In a companion editorial in today's NY post, Tom Eliot exposes the climate of collusion that often is generated when land use decisions are being made in NYC. In this case it is the relationship between the consultant AKRF, Columbia, and the state's economic development agency, ESDC. As we have ourselves pointed out, AKRF is no disinterested consultant since, as CU's land use advisor, it has a vested interest in finding that the area the university wants to expand into is "blighted." So, how can the AKRF folks be working simultaneously for the state?
A local judge wondered the same thing; "While acting for Columbia, AKRF has an interest of its own in the outcome of [ESDC's] action, as AKRF, presumably, seeks to succeed in securing an outcome that its client, Columbia, would favor." But ESDC's appeal of that ruling won't be heard until December, so everything's going ahead for now."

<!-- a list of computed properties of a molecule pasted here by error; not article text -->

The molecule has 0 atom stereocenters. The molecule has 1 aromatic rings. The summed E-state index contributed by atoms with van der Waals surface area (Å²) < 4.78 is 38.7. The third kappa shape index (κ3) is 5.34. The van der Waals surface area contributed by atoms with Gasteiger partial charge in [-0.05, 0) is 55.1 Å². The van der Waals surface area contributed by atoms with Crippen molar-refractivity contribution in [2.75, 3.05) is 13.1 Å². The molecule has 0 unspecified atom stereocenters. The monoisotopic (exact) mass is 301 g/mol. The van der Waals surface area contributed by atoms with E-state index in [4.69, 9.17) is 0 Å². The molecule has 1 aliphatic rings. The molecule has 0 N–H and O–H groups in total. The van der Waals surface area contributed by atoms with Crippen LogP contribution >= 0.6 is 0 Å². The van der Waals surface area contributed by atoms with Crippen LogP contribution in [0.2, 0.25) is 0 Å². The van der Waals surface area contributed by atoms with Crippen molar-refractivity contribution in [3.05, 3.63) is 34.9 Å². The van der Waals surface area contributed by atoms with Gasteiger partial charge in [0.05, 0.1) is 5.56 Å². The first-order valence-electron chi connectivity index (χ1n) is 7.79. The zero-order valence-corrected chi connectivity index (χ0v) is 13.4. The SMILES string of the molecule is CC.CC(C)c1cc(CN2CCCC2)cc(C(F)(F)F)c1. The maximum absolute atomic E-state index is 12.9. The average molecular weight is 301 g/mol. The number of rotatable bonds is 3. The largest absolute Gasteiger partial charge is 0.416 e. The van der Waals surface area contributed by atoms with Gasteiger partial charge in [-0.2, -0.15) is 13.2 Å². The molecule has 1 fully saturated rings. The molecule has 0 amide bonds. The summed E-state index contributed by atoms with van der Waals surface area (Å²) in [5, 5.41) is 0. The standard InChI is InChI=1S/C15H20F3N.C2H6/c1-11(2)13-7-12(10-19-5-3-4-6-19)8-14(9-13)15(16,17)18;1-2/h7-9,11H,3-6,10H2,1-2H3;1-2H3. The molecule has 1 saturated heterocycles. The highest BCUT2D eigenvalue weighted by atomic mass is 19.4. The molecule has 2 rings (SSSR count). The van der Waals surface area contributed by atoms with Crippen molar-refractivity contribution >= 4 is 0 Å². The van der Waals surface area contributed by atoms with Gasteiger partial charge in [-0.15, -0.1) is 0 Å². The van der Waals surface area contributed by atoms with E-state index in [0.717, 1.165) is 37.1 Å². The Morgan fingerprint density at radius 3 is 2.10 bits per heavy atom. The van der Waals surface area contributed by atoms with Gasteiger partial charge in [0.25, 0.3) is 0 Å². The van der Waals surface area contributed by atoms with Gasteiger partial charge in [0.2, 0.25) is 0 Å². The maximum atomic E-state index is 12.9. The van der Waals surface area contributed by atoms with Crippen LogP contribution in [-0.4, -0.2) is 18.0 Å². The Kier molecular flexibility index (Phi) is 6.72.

That doesn't take away from the obvious implications that the state has impaneled a hanging jury in this matter, and when people's property is in the balance we should be able to do better than this. The conflicts of interest here, calls into question the legitimacy of the entire expansion plan, something that elected officials should be able to recognize if they can don the cloak of impartiality.
What this should mean is that there are a myriad set of reasons for saying the Columbia plan is badly in need of compromise and serious revision. Nick Sprayregen has offered his own possible olive branch. How long will the university dither, and leave themselves at the mercy of consultants-of all stripes-who may not be able to advise them properly?